Wednesday, May 25, 2011

Sangean ATS-909W Review

Sangean ATS-909W
Is the Sangean ATS-909W the same as the Sangean ATS-909X? Specifications on the Sangean website indicate there are some similarities. Personally, I can only attest to the features and functionality of the former.

As the owner of a Sangean ATS-909W, which was purchased in late 2010 with the wide (W) FM band (76 to 108 mHz), I suspect they are pretty much the same. Both dual conversion PLL models share the same frequency range, the same clock/dual time, the same Narrow/Wide filters, the same audio switches,  the same output jacks, the same USB/LSB in 40 Hz, the same EEPROM Memory Backup, the same 5-way tuning capability, the same 8-digit alphanumeric tagging of stations, and the same RDS readings for the FM band. 

Aside from the attractive and updated design, the Sangean ATS-909X features 406 memories as opposed to 307 on the ATS-909W. Power can now accommodate rechargeable NiCD batteries, which is a major improvement compared to the Sangean ATS-909W. Audio is boosted from 3 mW to 1.5 W when AC power is applied, much like my old Grundig Yacht Boy 500. An individual headphone amplifier is now featured. It has a  longer whip antenna, I suppose to address the poor reception the ATS-909W reportedly had off its whip. Weight and physical dimensions are  more or less the same. 

Performance? I would venture a guess and say they are probably about the same, considering they share pretty much the same processor and some internal configuration. My own experience with the Sangean ATS-909W is excellent. I find the ability to hear weak stations amidst the static on the short-wave bands is slightly better than my Grundig Satellit 750/Tecsun S-2000 and Grundig Satellit 500, but only when using the headphones. I hasten to add its lower floor noise is only better on certain frequencies; on some frequencies the Grundig Satellit 750/Tecsun S-2000 and Grundig Satellit 500 either equalled or outperformed it when utilising the same external antenna. I would say the Sangean ATS-909W has better filtering than the Grundig Satellit 750/Tecsun S-2000 when eliminating stronger adjacent stations. But then, the Grundig Satellit 500 blows away both due to its Synchronous Demodulator.

As far as actual performance from my location in Malaysia, the Sangean ATS-909W matches the Grundig 750/Tecsun S-2000 in receiving short-wave stations in Tunisia, Morocco, Libya, Egypt, Israel, Chad, Darfur, South Sudan, Zimbabwe, Sao Tome Princip, Equatorial Guinea, Gabon, Swaziland, South Africa, Eritrea, Ethiopia, Bahrain, Oman, Kuwait, Saudi Arabia, Iran, Turkey, Greece, Macedonia (northern Greece), Brazil, Cuba, USA (WWVH in Hawaii, WEWN in Alabama, WWCR in Tennessee and KNLS in Alaska), Canada, Ireland, UK, Sweden, Spain, Portugal, France, Ascension Island (Family Radio relay station), Holland, Germany, Vatican, Austria, Poland, Moldova, Serbia, Czech Republic, Slovakia, Bulgaria, Albania, Romania, Russia, Afghanistan, Kurdistan (northern Iraq), Pakistan, Sri Lanka, India, Tibet, Bhutan, China, Taiwan, Mongolia, North Korea, South Korea, Japan, Myanmar, Bangladesh, Thailand, Vietnam, Indonesia, Philippines, Solomon Islands, Pohnpei (Micronesia), Guam, Palau, Australia, New Zealand and Sarawak (Malaysia).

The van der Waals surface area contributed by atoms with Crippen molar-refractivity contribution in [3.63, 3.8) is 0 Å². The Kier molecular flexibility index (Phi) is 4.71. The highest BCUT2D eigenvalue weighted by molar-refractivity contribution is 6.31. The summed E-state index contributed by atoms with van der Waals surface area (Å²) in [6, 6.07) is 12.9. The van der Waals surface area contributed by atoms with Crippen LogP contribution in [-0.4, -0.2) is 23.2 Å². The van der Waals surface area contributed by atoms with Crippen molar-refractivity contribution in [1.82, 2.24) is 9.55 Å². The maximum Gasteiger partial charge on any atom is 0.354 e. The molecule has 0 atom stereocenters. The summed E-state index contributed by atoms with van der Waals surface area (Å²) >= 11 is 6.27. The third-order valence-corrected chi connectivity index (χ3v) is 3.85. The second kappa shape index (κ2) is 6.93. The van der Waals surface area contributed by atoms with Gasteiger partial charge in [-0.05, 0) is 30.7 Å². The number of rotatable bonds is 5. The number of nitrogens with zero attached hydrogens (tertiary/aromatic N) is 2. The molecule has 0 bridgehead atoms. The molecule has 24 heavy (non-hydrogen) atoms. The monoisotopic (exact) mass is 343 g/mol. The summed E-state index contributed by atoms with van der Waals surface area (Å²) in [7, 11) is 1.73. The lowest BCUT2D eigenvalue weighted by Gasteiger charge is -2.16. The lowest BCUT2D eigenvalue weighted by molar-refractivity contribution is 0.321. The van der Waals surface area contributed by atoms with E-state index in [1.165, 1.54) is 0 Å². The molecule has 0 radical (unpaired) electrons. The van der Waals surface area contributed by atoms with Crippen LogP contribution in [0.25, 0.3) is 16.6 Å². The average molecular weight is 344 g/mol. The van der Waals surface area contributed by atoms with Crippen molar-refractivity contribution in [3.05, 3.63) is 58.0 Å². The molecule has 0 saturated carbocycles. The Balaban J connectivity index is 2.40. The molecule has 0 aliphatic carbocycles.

Two negative issues often highlighted about the Sangean ATS-909W is the high battery consumption and deafness off the whip antenna. This definitely is the case with my radio. I generally use rechargeable batteries or AC power. The whip antenna is never used. Instead I have it hooked to an external 1/4 wave antenna, which is linked to about 15 meters of 50 ohm coaxial cable and fed through an MFJ-956 antenna tuner. The Sangean ATS-909X obviously addresses these issues with rechargeable batteries and a longer whip. And from the reviews I've read, a few owners of both radios have noticed an improvement. 

Overall, I am very much impressed with the Sangean ATS-909W. I use it regularly in my short-wave DXing and find it has been more than adequate when the other radios just couldn't handle the task at hand. It's not a top-end receiver, but for its price it is a powerful portable radio. 

* PLL dual conversion
* 307 memories (216 in SW, 18 each in MW/FM, 9 in LW plus priority station)
* Full SW coverage, 14 meter bands (1 KHz/5KHz step tuning)
* SSB (USB/LSB) 40Hz/step on fine tuning
* 5 tuning methods-direct frequency tuning, auto scan, manual tuning, memory recall and rotary tuning
* Direct key to favourite station
* Frequencies : FM 76-108/AM 520-1710/SW 1.711-29.999 /LW 153-519
* 8 characters for editing station name in display
* AM RF gain control
* EE PROM and AM RF gain control
* AM wide/narrow and FM mono/stereo selectors
* RDS (Radio Data System) displays station name and clock time
* ATS (auto tuning system)-auto scan and preset in priority of signal strength in FM/MW/LW bands
* Built-in 42 world cities time plus D.S.T. device
* Alarm function by radio or HWS (Humane Wake System) buzzer
* 3 individual timers
* Line out and AM antenna socket
* FM stereo through headphone connection
* Tone control (Music/Normal/news)
* REC-out and standby control output
* Battery and signal strenght indicator


  1. These are totally not the same radio.

    1. Thank you, Ron. Yes, the two models are very different, and it's not just the cosmetic changes. The DPS in 909X is the major difference, or so I have been told. 73.